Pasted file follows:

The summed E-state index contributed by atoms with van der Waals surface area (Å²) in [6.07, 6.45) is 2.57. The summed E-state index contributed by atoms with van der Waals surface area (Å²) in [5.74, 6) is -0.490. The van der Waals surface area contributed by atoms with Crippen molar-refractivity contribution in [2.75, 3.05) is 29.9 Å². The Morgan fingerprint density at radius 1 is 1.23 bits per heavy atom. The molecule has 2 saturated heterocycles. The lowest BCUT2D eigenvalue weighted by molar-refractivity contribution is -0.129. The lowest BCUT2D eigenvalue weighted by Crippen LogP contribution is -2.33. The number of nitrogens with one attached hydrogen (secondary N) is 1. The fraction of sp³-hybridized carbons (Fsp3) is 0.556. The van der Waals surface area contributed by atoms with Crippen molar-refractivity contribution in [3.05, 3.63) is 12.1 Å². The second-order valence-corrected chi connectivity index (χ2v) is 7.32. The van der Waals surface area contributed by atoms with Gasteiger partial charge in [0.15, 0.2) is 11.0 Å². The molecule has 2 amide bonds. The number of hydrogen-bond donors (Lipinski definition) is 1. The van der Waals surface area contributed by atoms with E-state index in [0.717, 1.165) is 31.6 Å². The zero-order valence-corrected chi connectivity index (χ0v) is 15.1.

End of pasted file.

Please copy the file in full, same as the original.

The summed E-state index contributed by atoms with van der Waals surface area (Å²) in [6.07, 6.45) is 2.57. The summed E-state index contributed by atoms with van der Waals surface area (Å²) in [5.74, 6) is -0.490. The van der Waals surface area contributed by atoms with Crippen molar-refractivity contribution in [2.75, 3.05) is 29.9 Å². The Morgan fingerprint density at radius 1 is 1.23 bits per heavy atom. The molecule has 2 saturated heterocycles. The lowest BCUT2D eigenvalue weighted by molar-refractivity contribution is -0.129. The lowest BCUT2D eigenvalue weighted by Crippen LogP contribution is -2.33. The number of nitrogens with one attached hydrogen (secondary N) is 1. The fraction of sp³-hybridized carbons (Fsp3) is 0.556. The van der Waals surface area contributed by atoms with Crippen molar-refractivity contribution in [3.05, 3.63) is 12.1 Å². The second-order valence-corrected chi connectivity index (χ2v) is 7.32. The van der Waals surface area contributed by atoms with Gasteiger partial charge in [0.15, 0.2) is 11.0 Å². The molecule has 2 amide bonds. The number of hydrogen-bond donors (Lipinski definition) is 1. The van der Waals surface area contributed by atoms with E-state index in [0.717, 1.165) is 31.6 Å². The zero-order valence-corrected chi connectivity index (χ0v) is 15.1.